Next, you can plot the weekly sales with time. You will only show the output of the first store. The code in the notebook generates 6 plots corresponding to 6 of the 45 stores in our dataset.

With this diagram, you can compare the weekly sales over a period of 2 years. It is easy to see sale peaks and trough patterns over time.

Multivariate graphs

Multivariate plots are used to see the interaction between variables. With the visualization, data scientists can see if there are any correlations or patterns between the variables. A common multivariate graph used is a correlation matrix. With a correlation matrix, dependencies between multiple variables are quantified with the correlation coefficient.

Using the same retail dataset, you can generate the correlation matrix.

Notice the diagonal of ones down the center. This shows that when comparing a variable to itself, it has complete positive correlation. Strong positive correlation will have a magnitude closer to 1 while weak correlations will be closer to 0. Negative correlation is shown with a negative coefficient showing an inverse trend.

Feature engineering

In this section, feature engineering is used to make modifications to your Retail dataset by performing the following operations:

  • Add week and year columns
  • Convert storeType to an indicator variable
  • Convert isHoliday to a numeric variable
  • Predict weeklySales of next week

Add week and year columns

The current format for date (2010-02-05) can make it hard to differentiate that the data is for every week. Because of this, you should convert the date to contain week and year.

Now the week and date are as follows:

Convert storeType to indicator variable

Next, you want to convert the storeType column to columns representing each storeType. There are 3 store types, (A, B, C), from which you are creating 3 new columns. The value set in each is a boolean value where a ‘1’ is set depending on what the storeType was and 0 for the other 2 columns.

The current storeType column is dropped.

Convert isHoliday to numeric type

The next modification is to change the isHoliday boolean to a numerical representation.

Predict weeklySales of next week

Now you want to add previous and future weekly sales to each of your datasets. You can do this by offsetting your weeklySales. Additionally, the weeklySales difference is calculated. This is done by subtracting weeklySales with the previous week’s weeklySales.

Since you are offsetting the weeklySales data 45 datasets forwards and 45 datasets backwards to create new columns, the first and last 45 data points have NaN values. You can remove these points from your dataset by using the df.dropna() function which removes all rows that have NaN values.

A summary of the dataset after your modifications is shown below:

Training and verification

Now, it is time to create some models of the data and select which model is the best performer for predicting future sales. You will evaluate the 5 following algorithms:

  • Linear Regression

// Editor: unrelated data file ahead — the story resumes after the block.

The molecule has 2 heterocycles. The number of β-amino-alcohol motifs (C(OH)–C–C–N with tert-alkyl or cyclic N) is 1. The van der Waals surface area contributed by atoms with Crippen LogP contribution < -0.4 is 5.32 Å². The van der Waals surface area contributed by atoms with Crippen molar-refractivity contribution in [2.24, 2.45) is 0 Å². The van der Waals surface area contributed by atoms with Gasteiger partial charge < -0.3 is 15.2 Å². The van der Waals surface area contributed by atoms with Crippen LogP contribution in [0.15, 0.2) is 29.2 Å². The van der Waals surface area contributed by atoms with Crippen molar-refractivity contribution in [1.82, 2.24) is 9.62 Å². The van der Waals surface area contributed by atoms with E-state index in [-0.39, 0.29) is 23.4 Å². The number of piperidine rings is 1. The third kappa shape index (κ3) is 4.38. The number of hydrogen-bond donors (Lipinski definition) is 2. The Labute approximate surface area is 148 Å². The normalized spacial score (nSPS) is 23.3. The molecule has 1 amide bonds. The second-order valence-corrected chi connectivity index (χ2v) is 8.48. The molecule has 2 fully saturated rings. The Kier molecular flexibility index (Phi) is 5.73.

• Decision Tree
  • Random Forest
  • Gradient Boosting
  • K Neighbors

Split dataset to training and testing subsets

You need a way to know how accurate your model will be able to predict values. This evaluation can be done by allocating part of dataset to use as validation and the rest as training data. Since weeklySalesAhead is the actual future values of weeklySales, you can use this to evaluate how accurate the model is at predicting the value. The splitting is done below:

You now have X_train and y_train for preparing the models and X_test and y_test for evaluation later.

Spot check algorithms

In this section, you declare all the algorithms into an array called model. Next, you iterate through this array and for each algorithm, input your training data with which creates a model mdl. Using this model, you can predict weeklySalesAhead with your X_test data.

For the scoring, you are taking the mean percentage difference between the predicted weeklySalesAhead with the actual values in the y_test data. Since you want to minimize the difference between your prediction and the actual outcome, Gradient Boosting Regressor is the best performing model.

Visualize predictions

Finally, you visualize your prediction model with the actual weekly sales values. The blue line represents the actual numbers, while the green represents your prediction using Gradient Boosting. The following code generates 6 plots which represent 6 of the 45 stores in your dataset. Only Store 1 is shown here:

Next steps

This document covered a general data scientist workflow to solve a retail sales problem. To summarize:

  • Load the libraries required for your workflow.
  • After the libraries are loaded, you can start looking at the data using statistical summaries, visualizations, and graphs.
  • Next, feature engineering is used to make modifications to your retail dataset.
  • Lastly, create models of the data and select which model is the best performer for predicting future sales.

Once you are ready, start by reading the JupyterLab user guide for a quick overview of notebooks in Adobe Experience Platform Data Science Workspace. Additionally, if you are interested in learning about Models and Recipes, start by reading the retail sales schema and dataset tutorial.